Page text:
Surface Disinfection Compatibility Part 1: What Is It?
Improperly disinfected surfaces in healthcare facilities are a leading cause of healthcare-acquired infections (HAIs), which kill a person every 5 minutes in the U.S. In response, many training programs exist to teach environmental service professionals how to clean and disinfect hospitals effectively. And science has provided insight into which disinfectants kill dangerous microbes. So, how is surface contamination still a problem?
Disinfecting a surface is more complex than you’d think. To determine if a surface can be properly disinfected requires knowledge of surface disinfection compatibility.
At a high level, surface disinfection compatibility tells us if you can use a specific disinfectant to disinfect a particular surface material. In practice, however, disinfectants cause damage to many different types of surface materials, creating microbial reservoirs that harbor deadly microbes and making it difficult – if not impossible – to effectively disinfect the damaged surface again.
What surface disinfection compatibility issues look like
We need to understand surface disinfection compatibility to ensure that we don’t cause damage that makes surfaces more dangerous when we disinfect them. These images show how microscopic pits, cracks, and fissures caused by disinfectants create an environment for microbes to form and proliferate that can’t be effectively disinfected. Contact with these damaged surfaces allows pathogens to transfer to other surfaces, patients, and healthcare workers.
Micrograph of a new laminate surface
Surface damage after a single cleaning
The flagella of E. coli enable the bacteria to attach to a damaged surface (Scanning electron micrograph by Ronn Friedlander and Michael Bucaro)
The systemic problems we face in addressing surface disinfection compatibility
Damage to surfaces begins at the microbial level, and disinfectants are the primary reason for the damage. Issues with surface disinfection compatibility in healthcare are costly and deadly. We need to address these problems to reduce the spread of HAIs via contaminated surfaces:
- There are no regulatory or other guidelines that require minimum testing of surface materials or products to validate what products can be used for cleaning and disinfection.
- There are no standard cleaning and disinfection guidelines to work from that would establish testing of surfaces for disinfection compatibility.
- Due to a lack of standards and guidelines for testing, manufacturers often provide instructions for use (IFUs) or care and maintenance guidance that is not applicable in healthcare.
- During the design phase of product development or design for any given built environment, surfaces and products are selected without reviewing IFUs or cleaning and disinfection care and maintenance guidelines.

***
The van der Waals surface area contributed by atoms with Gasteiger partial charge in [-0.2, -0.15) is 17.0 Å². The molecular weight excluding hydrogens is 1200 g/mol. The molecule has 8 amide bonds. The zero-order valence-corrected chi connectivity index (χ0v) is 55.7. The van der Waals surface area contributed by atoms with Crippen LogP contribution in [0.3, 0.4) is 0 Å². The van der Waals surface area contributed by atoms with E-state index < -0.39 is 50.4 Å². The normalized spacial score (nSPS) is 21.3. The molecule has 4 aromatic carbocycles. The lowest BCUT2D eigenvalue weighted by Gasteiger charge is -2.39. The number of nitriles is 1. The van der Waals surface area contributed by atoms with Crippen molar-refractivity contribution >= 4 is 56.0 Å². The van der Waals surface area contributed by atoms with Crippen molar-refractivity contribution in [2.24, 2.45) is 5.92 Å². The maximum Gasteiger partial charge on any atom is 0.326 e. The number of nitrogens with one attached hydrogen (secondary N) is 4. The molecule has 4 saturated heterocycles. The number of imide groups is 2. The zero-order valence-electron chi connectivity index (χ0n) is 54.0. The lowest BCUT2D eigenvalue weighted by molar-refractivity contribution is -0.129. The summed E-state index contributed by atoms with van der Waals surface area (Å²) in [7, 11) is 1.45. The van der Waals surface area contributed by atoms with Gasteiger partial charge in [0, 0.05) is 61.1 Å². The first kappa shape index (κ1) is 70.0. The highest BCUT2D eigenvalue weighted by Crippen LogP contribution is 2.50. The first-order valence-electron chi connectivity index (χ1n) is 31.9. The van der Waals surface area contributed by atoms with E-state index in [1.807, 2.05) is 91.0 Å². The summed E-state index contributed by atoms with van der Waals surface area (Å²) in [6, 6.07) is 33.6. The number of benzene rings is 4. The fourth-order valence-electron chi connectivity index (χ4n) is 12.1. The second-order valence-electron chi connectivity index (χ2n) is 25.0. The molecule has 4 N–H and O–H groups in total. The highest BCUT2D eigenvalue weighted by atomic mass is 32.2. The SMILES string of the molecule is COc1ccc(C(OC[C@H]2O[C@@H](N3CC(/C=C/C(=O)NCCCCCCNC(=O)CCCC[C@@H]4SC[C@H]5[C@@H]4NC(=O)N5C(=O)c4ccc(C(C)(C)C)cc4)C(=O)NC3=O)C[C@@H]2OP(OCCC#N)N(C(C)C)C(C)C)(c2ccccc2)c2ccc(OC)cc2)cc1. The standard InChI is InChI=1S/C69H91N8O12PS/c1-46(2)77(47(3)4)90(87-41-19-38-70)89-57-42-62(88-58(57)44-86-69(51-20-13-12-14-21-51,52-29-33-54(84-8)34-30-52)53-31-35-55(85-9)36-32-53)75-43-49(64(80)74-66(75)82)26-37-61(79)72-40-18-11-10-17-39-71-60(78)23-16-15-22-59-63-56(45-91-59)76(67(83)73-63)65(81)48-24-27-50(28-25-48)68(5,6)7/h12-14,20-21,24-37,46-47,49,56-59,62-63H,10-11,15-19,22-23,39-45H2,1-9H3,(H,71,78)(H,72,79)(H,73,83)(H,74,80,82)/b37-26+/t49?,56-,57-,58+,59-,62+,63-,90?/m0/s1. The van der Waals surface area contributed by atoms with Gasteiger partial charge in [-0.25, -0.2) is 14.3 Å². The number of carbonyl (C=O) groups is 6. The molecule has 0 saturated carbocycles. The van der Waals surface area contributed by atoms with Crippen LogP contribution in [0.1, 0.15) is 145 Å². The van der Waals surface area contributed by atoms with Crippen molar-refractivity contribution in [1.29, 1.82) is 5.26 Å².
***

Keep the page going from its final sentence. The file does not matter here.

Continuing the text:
Surface disinfection compatibility affects the surfaces of medical devices
A real-world example of surface disinfection incompatibility
In a recent case study co-published by HSI and AHVAP, use of a bleach-based disinfectant was causing damage to a specific medical device widely used in patient care areas across a large midwestern U.S. hospital. The hospital’s Infection Prevention & Control (IP&C) disinfection guidelines are incompatible with the only validated cleaning method prescribed by the medical device manufacturer. As a result, the hospital must continue to disinfect the devices in a manner that causes damage, necessitating an ongoing repair and replacement service program with the medical device manufacturer.
Over two years, this surface disinfection compatibility issue cost the hospital over $4 million. The medical device manufacturer incurred $140,000 in costs for replacements and surface compatibility testing.
This case study showed how a lack of information and communication about surface disinfection compatibility put lives at risk at a high financial cost. It also illustrated why we need standards and guidelines for surface disinfection compatibility compliance.
Challenge accepted! HSI is currently developing surface material and products certification programs to test products against all hospital-grade EPA registered disinfectants, which will be released throughout the year. If you are interested in learning more about the program as we get closer to launch, please sign up for our email newsletter for updates.
Next, read Surface Disinfection Compatibility Part 2: Selecting Surface Materials, where we discuss how to choose surface materials and products for the healthcare environment that can be effectively cleaned and disinfected.
Part 3 is also available here: Surface Disinfection Compatibility Part 3: Costs of “Incompatibility” in Healthcare
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